Published today, the fifth annual “Count Me In” census, which monitors mental health in-patients in England and Wales, shows that people from BME communities continue to be over-represented in mental health hospitals.
The census finds that:
- 23% of in-patients in mental health services in 2010 belonged to BME groups, and that admission rates remain higher than average among some minority ethnic groups, especially Black and White/Black Mixed groups.
- Rates of detention under the Mental Health Act are significantly higher than average among the Black, White/Black Caribbean Mixed and Other White groups (but not in other ethnic groups), and that the rates for detained patients who were placed on a community treatment order (CTO) are higher among the south Asian and Black groups.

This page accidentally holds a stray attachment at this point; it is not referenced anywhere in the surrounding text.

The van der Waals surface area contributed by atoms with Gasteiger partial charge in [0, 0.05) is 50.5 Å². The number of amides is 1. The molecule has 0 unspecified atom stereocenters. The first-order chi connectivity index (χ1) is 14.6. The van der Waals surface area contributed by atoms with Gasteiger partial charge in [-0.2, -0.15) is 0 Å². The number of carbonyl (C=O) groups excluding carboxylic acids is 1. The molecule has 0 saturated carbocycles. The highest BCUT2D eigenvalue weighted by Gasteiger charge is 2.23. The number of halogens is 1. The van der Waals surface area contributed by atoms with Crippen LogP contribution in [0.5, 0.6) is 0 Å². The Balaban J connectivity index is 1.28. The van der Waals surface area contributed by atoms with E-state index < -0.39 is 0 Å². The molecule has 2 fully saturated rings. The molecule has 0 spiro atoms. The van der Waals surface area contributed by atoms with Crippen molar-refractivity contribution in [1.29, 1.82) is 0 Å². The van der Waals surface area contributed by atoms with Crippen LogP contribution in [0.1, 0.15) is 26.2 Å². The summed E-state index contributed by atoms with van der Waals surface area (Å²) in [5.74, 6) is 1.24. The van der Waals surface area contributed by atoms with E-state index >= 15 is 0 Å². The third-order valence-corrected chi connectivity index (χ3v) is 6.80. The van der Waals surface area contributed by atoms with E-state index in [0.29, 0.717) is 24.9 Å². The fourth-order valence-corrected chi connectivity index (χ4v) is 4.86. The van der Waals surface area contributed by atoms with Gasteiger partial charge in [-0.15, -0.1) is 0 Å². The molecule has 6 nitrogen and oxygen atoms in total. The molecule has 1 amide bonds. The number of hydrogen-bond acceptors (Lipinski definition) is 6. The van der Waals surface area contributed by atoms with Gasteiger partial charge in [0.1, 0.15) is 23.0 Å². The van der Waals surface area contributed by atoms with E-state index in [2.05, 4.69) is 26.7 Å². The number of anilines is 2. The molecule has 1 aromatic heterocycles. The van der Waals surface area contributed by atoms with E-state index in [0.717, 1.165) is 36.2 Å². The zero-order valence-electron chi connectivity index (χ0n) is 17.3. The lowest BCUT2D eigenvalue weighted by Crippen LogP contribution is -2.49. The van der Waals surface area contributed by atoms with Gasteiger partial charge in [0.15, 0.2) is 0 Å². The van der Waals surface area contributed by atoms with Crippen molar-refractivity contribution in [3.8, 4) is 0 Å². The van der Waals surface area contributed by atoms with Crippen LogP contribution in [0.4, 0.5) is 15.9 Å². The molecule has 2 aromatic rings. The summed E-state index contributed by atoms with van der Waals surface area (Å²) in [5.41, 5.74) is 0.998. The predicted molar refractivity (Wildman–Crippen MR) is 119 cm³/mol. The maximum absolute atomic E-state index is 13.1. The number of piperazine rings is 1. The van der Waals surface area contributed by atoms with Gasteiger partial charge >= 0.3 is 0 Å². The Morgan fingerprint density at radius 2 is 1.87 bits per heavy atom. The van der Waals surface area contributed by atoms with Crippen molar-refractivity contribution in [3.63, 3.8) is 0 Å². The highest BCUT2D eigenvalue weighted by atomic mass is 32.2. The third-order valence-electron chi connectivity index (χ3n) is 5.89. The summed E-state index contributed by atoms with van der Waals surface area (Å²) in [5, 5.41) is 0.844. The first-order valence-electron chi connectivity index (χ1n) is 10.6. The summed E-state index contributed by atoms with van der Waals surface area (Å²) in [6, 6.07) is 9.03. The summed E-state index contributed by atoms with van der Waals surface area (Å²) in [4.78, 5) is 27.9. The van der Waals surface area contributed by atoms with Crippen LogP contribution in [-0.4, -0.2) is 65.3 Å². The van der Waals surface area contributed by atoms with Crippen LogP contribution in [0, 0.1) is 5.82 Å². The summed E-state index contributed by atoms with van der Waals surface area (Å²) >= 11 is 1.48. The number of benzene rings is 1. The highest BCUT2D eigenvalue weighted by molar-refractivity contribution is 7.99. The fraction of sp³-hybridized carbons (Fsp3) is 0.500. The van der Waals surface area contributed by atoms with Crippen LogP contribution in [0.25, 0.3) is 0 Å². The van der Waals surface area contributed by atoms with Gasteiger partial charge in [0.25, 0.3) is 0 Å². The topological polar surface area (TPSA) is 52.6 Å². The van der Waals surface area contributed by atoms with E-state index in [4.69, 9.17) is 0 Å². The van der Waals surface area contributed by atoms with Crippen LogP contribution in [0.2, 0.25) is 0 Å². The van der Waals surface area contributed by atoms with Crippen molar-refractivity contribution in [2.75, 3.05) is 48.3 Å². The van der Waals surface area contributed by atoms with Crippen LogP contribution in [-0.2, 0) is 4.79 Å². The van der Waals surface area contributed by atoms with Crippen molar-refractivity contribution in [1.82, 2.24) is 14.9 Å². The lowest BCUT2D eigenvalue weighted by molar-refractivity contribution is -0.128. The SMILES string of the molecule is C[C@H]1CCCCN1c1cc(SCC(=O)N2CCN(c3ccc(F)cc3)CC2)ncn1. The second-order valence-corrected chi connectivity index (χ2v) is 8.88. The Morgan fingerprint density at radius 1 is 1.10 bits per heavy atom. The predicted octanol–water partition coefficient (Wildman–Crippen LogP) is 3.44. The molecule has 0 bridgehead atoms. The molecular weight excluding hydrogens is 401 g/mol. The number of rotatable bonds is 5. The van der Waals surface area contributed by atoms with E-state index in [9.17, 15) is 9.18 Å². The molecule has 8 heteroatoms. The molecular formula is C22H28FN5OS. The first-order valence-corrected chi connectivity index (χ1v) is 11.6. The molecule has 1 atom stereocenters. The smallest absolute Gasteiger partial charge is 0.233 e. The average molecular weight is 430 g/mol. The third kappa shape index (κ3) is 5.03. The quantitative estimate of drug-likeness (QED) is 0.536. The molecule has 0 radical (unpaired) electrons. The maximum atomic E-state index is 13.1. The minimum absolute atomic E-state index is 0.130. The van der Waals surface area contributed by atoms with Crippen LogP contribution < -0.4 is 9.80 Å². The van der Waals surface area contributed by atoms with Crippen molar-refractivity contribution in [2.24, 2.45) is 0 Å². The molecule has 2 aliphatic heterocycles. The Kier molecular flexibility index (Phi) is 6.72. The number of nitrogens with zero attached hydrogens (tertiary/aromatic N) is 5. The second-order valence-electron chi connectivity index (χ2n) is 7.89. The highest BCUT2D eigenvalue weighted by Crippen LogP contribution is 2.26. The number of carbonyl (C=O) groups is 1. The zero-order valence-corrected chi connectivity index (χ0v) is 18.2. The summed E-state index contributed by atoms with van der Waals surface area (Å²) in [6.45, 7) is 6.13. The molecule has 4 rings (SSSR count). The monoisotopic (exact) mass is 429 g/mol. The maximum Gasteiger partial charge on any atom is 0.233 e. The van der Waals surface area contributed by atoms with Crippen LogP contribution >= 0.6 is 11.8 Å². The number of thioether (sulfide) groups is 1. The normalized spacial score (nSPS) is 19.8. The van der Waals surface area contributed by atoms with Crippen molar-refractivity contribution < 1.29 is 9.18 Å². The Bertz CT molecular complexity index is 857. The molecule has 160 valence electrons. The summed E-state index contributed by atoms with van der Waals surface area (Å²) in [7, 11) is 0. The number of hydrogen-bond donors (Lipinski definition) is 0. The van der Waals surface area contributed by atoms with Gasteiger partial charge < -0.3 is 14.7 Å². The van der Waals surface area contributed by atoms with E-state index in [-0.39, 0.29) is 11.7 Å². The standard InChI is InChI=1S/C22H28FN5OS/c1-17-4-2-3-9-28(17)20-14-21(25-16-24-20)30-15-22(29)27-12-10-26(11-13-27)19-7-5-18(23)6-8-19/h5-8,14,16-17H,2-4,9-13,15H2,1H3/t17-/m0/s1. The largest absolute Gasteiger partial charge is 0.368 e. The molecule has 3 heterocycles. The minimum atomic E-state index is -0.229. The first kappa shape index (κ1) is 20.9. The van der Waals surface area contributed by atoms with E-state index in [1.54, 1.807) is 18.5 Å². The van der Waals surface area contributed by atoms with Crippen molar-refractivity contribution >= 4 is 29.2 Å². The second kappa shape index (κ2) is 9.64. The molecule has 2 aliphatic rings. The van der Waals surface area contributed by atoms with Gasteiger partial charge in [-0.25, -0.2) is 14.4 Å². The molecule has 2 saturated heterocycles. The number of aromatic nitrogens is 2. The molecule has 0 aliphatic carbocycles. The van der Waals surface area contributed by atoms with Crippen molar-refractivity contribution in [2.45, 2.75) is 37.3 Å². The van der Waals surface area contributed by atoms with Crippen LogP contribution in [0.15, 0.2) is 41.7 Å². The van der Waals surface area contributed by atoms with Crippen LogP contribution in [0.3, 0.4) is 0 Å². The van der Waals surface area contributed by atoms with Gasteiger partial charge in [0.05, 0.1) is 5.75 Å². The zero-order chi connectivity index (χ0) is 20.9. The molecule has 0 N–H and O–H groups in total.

- Although there have been fluctuations in seclusion rates, they have generally been higher than average for the Black, White/Black Mixed and Other White groups. (Seclusion is the supervised confinement of a patient in a room, which may be locked to protect others from significant harm.)
Furthermore, the census reveals that 77% of women in-patients were not in a ward designated for single sex use in 2010.
The full report is due to be published at: http://www.cqc.org.uk/